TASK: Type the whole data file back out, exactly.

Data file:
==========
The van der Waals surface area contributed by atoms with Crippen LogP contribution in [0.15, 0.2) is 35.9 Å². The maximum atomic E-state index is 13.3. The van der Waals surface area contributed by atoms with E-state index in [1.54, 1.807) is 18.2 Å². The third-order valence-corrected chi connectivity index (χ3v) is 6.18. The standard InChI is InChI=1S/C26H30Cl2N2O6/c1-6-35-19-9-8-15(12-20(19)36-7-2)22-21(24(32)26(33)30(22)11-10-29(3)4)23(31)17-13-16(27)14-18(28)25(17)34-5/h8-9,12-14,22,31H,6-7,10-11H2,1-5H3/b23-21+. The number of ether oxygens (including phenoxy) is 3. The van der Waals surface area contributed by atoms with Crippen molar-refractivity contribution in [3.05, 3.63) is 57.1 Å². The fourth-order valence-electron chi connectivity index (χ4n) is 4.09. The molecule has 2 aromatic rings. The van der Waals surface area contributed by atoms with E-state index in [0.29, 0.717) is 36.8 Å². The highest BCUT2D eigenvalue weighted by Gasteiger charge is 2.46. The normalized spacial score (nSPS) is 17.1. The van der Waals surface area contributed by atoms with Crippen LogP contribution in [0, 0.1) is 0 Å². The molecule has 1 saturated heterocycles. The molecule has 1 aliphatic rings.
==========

The van der Waals surface area contributed by atoms with Crippen LogP contribution in [0.15, 0.2) is 35.9 Å². The maximum atomic E-state index is 13.3. The van der Waals surface area contributed by atoms with E-state index in [1.54, 1.807) is 18.2 Å². The third-order valence-corrected chi connectivity index (χ3v) is 6.18. The standard InChI is InChI=1S/C26H30Cl2N2O6/c1-6-35-19-9-8-15(12-20(19)36-7-2)22-21(24(32)26(33)30(22)11-10-29(3)4)23(31)17-13-16(27)14-18(28)25(17)34-5/h8-9,12-14,22,31H,6-7,10-11H2,1-5H3/b23-21+. The number of ether oxygens (including phenoxy) is 3. The van der Waals surface area contributed by atoms with Crippen molar-refractivity contribution in [3.05, 3.63) is 57.1 Å². The fourth-order valence-electron chi connectivity index (χ4n) is 4.09. The molecule has 2 aromatic rings. The van der Waals surface area contributed by atoms with E-state index in [0.29, 0.717) is 36.8 Å². The highest BCUT2D eigenvalue weighted by Gasteiger charge is 2.46. The normalized spacial score (nSPS) is 17.1. The van der Waals surface area contributed by atoms with Crippen LogP contribution in [0, 0.1) is 0 Å². The molecule has 1 saturated heterocycles. The molecule has 1 aliphatic rings.